Illinois Plays Games with Online Gambling Bill

Illinois Plays Games with Online Gambling Bill
Illinois continues to ignore online gambling as budget solution

Earlier this week, Illinois was in the spotlight for online poker players and fans. An online gambling bill was not only in play, but Poker Players Alliance Executive Director John Pappas was asked to testify before the House Executive Committee. Hope lived.

However, days later, online gambling supporters are back in limbo. The hearing never took place, Illinois seems to have emerged from its special session no closer to a state budget, and the online gambling possibility somehow lives to see another day.

It’s a bit confusing, so we talked to Pappas. Here’s the scoop.

Hearing Scheduled, Rescheduled, and Cancelled

When we asked Pappas about his trip to Springfield, Illinois, to testify for members of the House Executive Committee, his initial response was simple: “It was a complete waste of time.”

The hearing that was scheduled for Tuesday afternoon, June 27, so Pappas flew to St. Louis and then drove several hours to Springfield, at which point he was informed that the hearing was rescheduled for first thing the next morning. After postponing his flight, securing a hotel room, and buying necessities for the overnight stay, he went to the House on Wednesday morning. There, he was told about an hour-long delay before finally receiving word that the hearing was cancelled.

“The problem is that there are differences of opinion with regard to online gaming and daily fantasy sports in Illinois,” Pappas said. “Some want to proceed with DFS only, others believe it should be done comprehensively, and we fall into the latter category. Some lawmakers just aren’t comfortable doing that.”

He explained that he hoped the hearing would provide an opportunity to talk about the differences and any chances for compromise. “We don’t have a problem with DFS,” Pappas explained, “but we know multiple bites at the apple are unlikely. If there’s a chance to include online gaming in a budget package, the House should do it, just like the Senate did when it passed their bill.”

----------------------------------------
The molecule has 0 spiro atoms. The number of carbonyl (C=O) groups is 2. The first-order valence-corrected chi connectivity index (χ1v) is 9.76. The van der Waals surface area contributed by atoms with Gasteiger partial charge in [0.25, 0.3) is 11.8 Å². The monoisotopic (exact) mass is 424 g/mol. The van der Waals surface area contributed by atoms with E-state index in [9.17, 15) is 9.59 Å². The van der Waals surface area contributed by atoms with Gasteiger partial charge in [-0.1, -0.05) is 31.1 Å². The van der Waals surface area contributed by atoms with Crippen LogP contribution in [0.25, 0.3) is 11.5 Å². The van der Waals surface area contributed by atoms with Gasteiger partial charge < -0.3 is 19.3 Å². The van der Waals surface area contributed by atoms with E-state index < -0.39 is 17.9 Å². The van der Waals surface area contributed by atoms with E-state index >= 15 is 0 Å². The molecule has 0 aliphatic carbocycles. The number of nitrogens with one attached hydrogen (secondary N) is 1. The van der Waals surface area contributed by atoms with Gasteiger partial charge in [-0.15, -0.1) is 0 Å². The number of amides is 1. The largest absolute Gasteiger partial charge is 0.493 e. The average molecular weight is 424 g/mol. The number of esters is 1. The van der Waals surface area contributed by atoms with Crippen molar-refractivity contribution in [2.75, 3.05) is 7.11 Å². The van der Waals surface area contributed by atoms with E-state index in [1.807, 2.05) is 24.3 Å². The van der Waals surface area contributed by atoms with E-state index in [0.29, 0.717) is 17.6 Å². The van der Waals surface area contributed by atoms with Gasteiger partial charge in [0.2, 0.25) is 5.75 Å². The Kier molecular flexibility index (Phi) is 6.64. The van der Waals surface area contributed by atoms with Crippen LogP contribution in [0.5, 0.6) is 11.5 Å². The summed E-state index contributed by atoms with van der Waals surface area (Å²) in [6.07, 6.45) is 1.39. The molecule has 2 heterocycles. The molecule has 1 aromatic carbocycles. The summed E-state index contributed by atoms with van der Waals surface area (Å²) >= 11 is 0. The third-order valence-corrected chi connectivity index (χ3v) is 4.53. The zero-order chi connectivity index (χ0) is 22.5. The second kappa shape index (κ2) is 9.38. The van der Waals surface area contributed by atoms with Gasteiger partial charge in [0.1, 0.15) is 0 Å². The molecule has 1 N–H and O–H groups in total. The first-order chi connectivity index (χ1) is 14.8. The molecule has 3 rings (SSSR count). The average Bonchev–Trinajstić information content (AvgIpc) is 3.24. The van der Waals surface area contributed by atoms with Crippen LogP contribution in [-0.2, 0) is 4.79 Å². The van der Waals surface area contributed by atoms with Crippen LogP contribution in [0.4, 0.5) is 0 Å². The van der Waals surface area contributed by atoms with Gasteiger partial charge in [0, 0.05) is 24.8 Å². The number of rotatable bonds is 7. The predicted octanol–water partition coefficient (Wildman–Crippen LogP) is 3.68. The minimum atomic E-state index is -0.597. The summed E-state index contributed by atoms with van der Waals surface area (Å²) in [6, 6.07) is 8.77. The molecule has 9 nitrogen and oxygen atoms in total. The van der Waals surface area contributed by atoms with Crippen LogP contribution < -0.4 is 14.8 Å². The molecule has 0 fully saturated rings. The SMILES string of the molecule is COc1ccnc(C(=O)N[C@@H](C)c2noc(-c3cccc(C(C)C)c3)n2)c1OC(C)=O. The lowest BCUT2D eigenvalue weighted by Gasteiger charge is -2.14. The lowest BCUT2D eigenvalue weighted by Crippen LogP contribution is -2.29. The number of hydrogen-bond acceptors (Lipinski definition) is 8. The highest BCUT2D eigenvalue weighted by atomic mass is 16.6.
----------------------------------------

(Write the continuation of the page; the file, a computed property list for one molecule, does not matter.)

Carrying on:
Bill Still in Play

According to Pappas, all of the casinos in Illinois are supportive of online gambling. The one establishment expressing extreme opposition is Arlington Park horse-racing track, which has been fighting for the right to offer slots and table games for nearly a decade. The only stepping stone at this point seems to be that various legislators want to attach DFS and online gambling, while others solely want DFS.

“If they decide to go with DFS only, I’ll still want to testify to explain how it makes no sense from a consumer standpoint. We have an unregulated marketplace for online gaming where consumers are vulnerable, and to simply address a very small segment of that with DFS leaves a whole host of other online gaming enthusiasts at risk,” said Pappas, and then continued. “And the revenue is not even comparable. Online gaming, over the next three years, will produce somewhere around $300 million in new revenue for Illinois, whereas it’s unclear whether regulated DFS will produce anything more than $5 million in that same time period. If we’re talking about this in terms of the state budget, it’s a total head-scratcher to think they’d move forward with only DFS and not address online gaming at the same time.”

With that said, there is the possibility that online gambling and DFS are both ignored completely.

It seems unlikely that the budget problems will be resolved this week, before the holiday break, as lawmakers have been unable to resolve the problems for nearly three years. Members of the legislature will likely return in July to that same budget deficit and the need to fix it. Pappas noted that not a single person to whom he spoke in Springfield felt the issues could be resolved this week.

That means there is more time to push for a hearing to put online gambling forth as a possible solution, explain the many benefits that would accompany the new industry, and encourage legislators to include it in the budget.

Pappas expects to make the trek to Springfield again. “It’s likely that I’ll be out there again at the end of July,” he told us. “Hopefully, that time, I’ll actually get to testify.”

What Are the Chances?

Pappas didn’t care to speculate on the chances of online gambling legalization happening in 2017.

What is known is that the bill that includes online gambling and DFS is still pending. It is officially still listed as sitting with the House Executive Committee. That means H.0479 is alive.

It is also clear that the budget problems in Illinois will persist until legislators can agree on some remedies, of which online gambling is one. The bill’s sponsors will likely continue to push it after returning from their holiday. It has as good of a chance to pass as it did in the past few months.

While states like California and New York have officially killed their online poker chances for 2017, Illinois remains a possibility. Stay tuned.

 

About Jennifer Newell

Jennifer began writing about poker while working at the World Poker Tour in the mid-2000s. Since then, her freelance writing career has taken her from Los Angeles to Las Vegas and back to her hometown of St. Louis, where she now lives with her two dogs. She continues to follow the poker world as she also launches a new subscription box company and finishes her first novel. Jennifer has written for numerous publications including PokerStars.com and has followed the US poker and gaming market closely for the last 15 years. Follow Jen on Twitter

Disclaimer: The information on this site is my interpretation of the laws as made available online. It is in no way meant to serve as legal advice or instruction. We recommend that you seek legal advice from a licensed attorney for further or official guidance.

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